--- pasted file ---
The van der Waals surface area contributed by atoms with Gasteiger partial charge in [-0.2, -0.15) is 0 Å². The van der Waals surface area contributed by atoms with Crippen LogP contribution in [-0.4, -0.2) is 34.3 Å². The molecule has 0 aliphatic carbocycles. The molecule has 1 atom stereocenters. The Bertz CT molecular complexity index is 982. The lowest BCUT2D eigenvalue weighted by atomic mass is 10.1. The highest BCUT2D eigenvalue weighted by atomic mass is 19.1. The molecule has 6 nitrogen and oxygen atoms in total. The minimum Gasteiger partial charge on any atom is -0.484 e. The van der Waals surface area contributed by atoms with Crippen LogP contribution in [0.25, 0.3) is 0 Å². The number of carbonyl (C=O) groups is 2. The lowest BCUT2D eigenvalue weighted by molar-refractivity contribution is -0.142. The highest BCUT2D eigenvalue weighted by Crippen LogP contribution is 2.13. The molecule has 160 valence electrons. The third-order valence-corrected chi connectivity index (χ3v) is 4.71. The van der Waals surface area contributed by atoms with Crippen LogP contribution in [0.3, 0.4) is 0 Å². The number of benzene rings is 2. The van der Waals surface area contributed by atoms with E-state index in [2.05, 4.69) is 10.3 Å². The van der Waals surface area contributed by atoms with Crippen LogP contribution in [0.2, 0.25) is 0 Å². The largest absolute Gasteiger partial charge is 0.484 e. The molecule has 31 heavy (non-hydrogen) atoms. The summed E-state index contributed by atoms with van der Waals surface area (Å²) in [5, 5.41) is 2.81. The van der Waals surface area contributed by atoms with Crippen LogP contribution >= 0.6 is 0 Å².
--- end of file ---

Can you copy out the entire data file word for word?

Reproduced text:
The van der Waals surface area contributed by atoms with Gasteiger partial charge in [-0.2, -0.15) is 0 Å². The van der Waals surface area contributed by atoms with Crippen LogP contribution in [-0.4, -0.2) is 34.3 Å². The molecule has 0 aliphatic carbocycles. The molecule has 1 atom stereocenters. The Bertz CT molecular complexity index is 982. The lowest BCUT2D eigenvalue weighted by atomic mass is 10.1. The highest BCUT2D eigenvalue weighted by atomic mass is 19.1. The molecule has 6 nitrogen and oxygen atoms in total. The minimum Gasteiger partial charge on any atom is -0.484 e. The van der Waals surface area contributed by atoms with Crippen LogP contribution in [0.25, 0.3) is 0 Å². The number of carbonyl (C=O) groups is 2. The lowest BCUT2D eigenvalue weighted by molar-refractivity contribution is -0.142. The highest BCUT2D eigenvalue weighted by Crippen LogP contribution is 2.13. The molecule has 160 valence electrons. The third-order valence-corrected chi connectivity index (χ3v) is 4.71. The van der Waals surface area contributed by atoms with Crippen LogP contribution in [0.3, 0.4) is 0 Å². The number of benzene rings is 2. The van der Waals surface area contributed by atoms with E-state index in [2.05, 4.69) is 10.3 Å². The van der Waals surface area contributed by atoms with Crippen LogP contribution in [0.2, 0.25) is 0 Å². The largest absolute Gasteiger partial charge is 0.484 e. The molecule has 31 heavy (non-hydrogen) atoms. The summed E-state index contributed by atoms with van der Waals surface area (Å²) in [5, 5.41) is 2.81. The van der Waals surface area contributed by atoms with Crippen LogP contribution >= 0.6 is 0 Å².